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A NATURAL HISTORY OF DRAGONS: A MEMOIR BY LADY TRENT BY MARIE BRENNAN: BOOK REVIEW

by hmhibbit, February 6, 2013

A Natural History of Dragons: A Memoir by Lady Trent
By Marie Brennan
ISBN# 9780765331960
Author’s Website:  http://www.swantower.com/

Brought to you by OBS reviewer Marie-Reine

*Beware of possible Spoilers*

This book is a memoir of the beginnings of a remarkable scientist and her first foreign expedition. Isabella, Lady Trent, the world’s preeminent expert on dragons, takes the reader through the early evolution of her obsession with the species. As a child, she devours all writings on the subject—though these are scant and lacking in details. She collects all manner of creatures. But all these pursuits are quite unladylike, and she must give them up. Later she marries Jacob Camherst, who allows her obsession to roam freely. With him, she goes on her first expedition to the Bohemian mountains of Vystrana where she must fight irascible dragons and hostile villagers, as well as her own meddling curiosity and unfortunate impulsiveness.

Like many books in the fantasy genre, the story itself takes place in an alternative (but mirrored) world, where dragons fly the skies. Marie Brennan, the author, weaves in some explanations for the various cultural or scientific events that a reader of that world would normally be aware of. However, this is not heavy-handed and much is left to the reader’s imagination. Brennan pulls back the curtain on a world that stirs the imagination and all that is needed is a guide, which she provides in her leading lady.

The protagonist, Isabella, lives in Victorian life where much stands in the way of women who wish to be natural scientists or worst, dragon experts. She is headstrong and determined, almost to a fault. Rarely taking care for her own safety, she pushes against the constraints of society in her native homeland, Scirland, and also on the expedition abroad. But the reader can only delight at her foolishness because it brings about the most interesting adventures. Writing about her youth with some objectivity afforded by age, many asides and commentaries pepper her memoir. She self-deprecatingly recounts the misfortunes that befall the expedition, and her own part in derailing it at times.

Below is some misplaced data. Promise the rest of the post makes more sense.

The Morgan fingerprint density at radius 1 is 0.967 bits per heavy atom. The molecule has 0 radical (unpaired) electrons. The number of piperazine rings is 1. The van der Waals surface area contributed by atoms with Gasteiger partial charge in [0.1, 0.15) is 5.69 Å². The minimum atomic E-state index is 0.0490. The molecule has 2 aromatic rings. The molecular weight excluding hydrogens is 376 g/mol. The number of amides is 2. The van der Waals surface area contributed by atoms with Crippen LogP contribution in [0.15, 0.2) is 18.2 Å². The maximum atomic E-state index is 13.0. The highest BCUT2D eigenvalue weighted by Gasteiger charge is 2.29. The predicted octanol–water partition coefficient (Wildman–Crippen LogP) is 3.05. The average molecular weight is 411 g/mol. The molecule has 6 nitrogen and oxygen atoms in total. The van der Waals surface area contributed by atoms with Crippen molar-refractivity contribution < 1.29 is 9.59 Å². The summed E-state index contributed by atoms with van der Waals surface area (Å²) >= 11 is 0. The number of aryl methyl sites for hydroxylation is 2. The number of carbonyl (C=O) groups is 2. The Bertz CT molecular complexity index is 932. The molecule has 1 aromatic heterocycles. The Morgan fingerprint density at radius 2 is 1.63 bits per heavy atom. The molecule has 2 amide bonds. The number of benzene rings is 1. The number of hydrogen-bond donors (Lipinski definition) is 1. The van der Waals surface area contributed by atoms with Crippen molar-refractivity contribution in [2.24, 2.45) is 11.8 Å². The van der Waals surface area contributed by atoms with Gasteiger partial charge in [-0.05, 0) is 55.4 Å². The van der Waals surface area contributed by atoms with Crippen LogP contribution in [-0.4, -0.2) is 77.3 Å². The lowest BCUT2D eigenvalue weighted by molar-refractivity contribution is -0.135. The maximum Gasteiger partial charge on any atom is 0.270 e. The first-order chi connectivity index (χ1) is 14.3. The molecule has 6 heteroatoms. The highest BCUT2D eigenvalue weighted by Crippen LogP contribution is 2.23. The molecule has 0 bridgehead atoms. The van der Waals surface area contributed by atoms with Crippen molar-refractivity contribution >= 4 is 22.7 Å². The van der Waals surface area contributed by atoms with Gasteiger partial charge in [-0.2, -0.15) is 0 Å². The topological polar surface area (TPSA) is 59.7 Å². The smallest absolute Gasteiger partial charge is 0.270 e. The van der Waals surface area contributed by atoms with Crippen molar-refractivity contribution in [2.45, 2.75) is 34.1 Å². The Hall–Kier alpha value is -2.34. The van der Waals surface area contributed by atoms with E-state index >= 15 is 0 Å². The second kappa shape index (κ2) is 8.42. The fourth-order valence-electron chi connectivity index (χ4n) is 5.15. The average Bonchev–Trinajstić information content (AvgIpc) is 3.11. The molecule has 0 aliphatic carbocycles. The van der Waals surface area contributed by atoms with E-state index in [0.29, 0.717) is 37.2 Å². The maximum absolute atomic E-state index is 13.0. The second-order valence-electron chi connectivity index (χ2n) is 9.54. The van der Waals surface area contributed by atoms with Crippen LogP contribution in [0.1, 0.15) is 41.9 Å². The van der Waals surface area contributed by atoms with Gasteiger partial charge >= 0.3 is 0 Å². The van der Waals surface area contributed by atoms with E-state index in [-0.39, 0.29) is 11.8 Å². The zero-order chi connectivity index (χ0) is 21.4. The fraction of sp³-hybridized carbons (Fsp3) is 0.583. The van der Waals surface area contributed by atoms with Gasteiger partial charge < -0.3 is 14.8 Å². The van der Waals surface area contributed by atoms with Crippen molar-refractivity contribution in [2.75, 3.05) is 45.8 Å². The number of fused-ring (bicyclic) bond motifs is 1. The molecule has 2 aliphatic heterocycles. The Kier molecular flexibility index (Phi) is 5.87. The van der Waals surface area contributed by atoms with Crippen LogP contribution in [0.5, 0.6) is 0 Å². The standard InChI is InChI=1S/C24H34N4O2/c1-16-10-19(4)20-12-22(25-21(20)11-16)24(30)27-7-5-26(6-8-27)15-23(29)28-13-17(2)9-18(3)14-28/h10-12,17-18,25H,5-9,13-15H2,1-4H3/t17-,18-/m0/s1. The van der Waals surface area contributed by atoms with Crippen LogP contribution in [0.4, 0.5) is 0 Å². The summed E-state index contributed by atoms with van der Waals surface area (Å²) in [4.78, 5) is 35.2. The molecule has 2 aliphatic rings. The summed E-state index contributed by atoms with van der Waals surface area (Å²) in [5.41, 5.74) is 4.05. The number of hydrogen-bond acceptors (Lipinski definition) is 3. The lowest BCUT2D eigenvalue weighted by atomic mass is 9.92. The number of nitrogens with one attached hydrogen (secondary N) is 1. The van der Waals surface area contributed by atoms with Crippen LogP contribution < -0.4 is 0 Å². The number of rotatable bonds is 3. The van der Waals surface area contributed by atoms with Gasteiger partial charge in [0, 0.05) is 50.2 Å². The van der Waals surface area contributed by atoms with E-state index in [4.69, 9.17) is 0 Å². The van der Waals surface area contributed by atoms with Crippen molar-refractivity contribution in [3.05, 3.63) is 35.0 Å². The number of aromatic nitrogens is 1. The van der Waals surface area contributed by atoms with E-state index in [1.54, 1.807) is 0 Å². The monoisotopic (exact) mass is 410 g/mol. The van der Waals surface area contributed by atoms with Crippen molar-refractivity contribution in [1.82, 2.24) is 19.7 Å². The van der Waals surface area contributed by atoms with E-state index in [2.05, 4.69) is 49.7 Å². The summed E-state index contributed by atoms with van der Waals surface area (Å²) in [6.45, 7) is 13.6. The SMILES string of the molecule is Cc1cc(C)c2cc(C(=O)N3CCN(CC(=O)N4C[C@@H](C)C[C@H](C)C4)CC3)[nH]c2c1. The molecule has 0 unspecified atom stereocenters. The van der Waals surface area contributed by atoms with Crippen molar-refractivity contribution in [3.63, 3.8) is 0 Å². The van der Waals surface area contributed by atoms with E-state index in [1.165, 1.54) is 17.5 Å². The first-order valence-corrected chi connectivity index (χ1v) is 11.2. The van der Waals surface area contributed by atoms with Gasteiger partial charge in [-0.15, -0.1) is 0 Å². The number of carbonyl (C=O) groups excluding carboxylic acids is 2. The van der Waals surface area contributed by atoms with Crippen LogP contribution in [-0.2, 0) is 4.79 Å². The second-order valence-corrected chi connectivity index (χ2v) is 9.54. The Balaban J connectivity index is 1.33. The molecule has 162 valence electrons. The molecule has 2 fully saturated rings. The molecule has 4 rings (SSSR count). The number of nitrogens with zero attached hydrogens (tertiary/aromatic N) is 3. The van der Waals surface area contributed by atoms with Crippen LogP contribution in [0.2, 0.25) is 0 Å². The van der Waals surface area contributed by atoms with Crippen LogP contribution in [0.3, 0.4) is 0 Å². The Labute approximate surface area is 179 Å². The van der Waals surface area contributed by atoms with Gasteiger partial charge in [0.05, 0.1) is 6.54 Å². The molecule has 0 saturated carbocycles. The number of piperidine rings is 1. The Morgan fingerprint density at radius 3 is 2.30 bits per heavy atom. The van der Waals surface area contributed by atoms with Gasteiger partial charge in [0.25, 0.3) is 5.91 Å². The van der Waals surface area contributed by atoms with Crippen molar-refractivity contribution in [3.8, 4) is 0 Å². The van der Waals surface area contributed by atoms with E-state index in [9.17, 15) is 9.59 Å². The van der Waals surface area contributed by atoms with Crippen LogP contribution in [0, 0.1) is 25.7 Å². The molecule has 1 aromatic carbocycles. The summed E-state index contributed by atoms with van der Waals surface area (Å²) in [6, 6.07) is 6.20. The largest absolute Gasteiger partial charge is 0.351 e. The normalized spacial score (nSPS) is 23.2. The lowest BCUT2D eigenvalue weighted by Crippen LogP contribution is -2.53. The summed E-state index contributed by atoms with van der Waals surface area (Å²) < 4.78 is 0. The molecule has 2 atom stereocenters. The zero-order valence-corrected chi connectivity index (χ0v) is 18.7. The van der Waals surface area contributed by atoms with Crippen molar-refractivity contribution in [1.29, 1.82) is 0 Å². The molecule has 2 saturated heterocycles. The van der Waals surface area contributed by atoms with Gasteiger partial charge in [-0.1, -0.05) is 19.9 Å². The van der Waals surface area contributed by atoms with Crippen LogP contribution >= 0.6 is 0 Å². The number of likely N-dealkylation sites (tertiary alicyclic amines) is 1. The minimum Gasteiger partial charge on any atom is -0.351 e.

The pacing of this story carries the reader easily from cover to cover, and adds an interesting scientific dimension to the dragon genre. Isabella is an earnest narrator and does not shy away from any topic, making this a complex narrative. Multifaceted and entertaining, this novel is enjoyable from start to finish and would delight any mystery, Victorian, or fantasy reader.

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